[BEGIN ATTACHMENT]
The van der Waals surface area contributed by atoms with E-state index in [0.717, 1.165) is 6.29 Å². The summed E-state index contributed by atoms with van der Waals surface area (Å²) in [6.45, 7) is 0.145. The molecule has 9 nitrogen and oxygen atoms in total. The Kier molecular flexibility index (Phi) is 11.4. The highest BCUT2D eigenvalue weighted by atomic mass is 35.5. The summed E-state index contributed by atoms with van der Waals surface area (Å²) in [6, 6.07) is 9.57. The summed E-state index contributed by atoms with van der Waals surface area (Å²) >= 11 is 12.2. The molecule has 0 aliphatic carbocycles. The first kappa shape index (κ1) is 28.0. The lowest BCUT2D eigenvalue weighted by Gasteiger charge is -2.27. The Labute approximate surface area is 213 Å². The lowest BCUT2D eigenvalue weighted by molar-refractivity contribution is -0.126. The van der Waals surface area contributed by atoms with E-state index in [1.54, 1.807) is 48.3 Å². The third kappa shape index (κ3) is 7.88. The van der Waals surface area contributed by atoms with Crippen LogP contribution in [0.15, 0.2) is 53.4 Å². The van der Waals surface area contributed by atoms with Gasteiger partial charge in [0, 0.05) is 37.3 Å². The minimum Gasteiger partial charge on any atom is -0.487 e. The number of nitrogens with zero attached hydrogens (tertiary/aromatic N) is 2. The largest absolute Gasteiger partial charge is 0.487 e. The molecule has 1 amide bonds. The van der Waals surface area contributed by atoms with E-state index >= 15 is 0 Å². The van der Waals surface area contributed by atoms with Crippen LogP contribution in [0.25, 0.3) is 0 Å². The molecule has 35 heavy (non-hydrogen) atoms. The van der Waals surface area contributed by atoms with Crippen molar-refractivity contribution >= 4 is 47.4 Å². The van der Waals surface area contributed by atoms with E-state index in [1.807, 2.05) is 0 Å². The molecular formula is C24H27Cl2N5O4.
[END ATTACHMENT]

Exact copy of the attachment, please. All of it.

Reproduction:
The van der Waals surface area contributed by atoms with E-state index in [0.717, 1.165) is 6.29 Å². The summed E-state index contributed by atoms with van der Waals surface area (Å²) in [6.45, 7) is 0.145. The molecule has 9 nitrogen and oxygen atoms in total. The Kier molecular flexibility index (Phi) is 11.4. The highest BCUT2D eigenvalue weighted by atomic mass is 35.5. The summed E-state index contributed by atoms with van der Waals surface area (Å²) in [6, 6.07) is 9.57. The summed E-state index contributed by atoms with van der Waals surface area (Å²) >= 11 is 12.2. The molecule has 0 aliphatic carbocycles. The first kappa shape index (κ1) is 28.0. The lowest BCUT2D eigenvalue weighted by Gasteiger charge is -2.27. The Labute approximate surface area is 213 Å². The lowest BCUT2D eigenvalue weighted by molar-refractivity contribution is -0.126. The van der Waals surface area contributed by atoms with E-state index in [1.54, 1.807) is 48.3 Å². The third kappa shape index (κ3) is 7.88. The van der Waals surface area contributed by atoms with Crippen LogP contribution in [0.15, 0.2) is 53.4 Å². The van der Waals surface area contributed by atoms with Gasteiger partial charge in [0, 0.05) is 37.3 Å². The minimum Gasteiger partial charge on any atom is -0.487 e. The number of nitrogens with zero attached hydrogens (tertiary/aromatic N) is 2. The largest absolute Gasteiger partial charge is 0.487 e. The molecule has 1 amide bonds. The van der Waals surface area contributed by atoms with E-state index >= 15 is 0 Å². The van der Waals surface area contributed by atoms with Crippen LogP contribution in [0.25, 0.3) is 0 Å². The molecule has 35 heavy (non-hydrogen) atoms. The van der Waals surface area contributed by atoms with Crippen molar-refractivity contribution >= 4 is 47.4 Å². The van der Waals surface area contributed by atoms with E-state index in [1.807, 2.05) is 0 Å². The molecular formula is C24H27Cl2N5O4.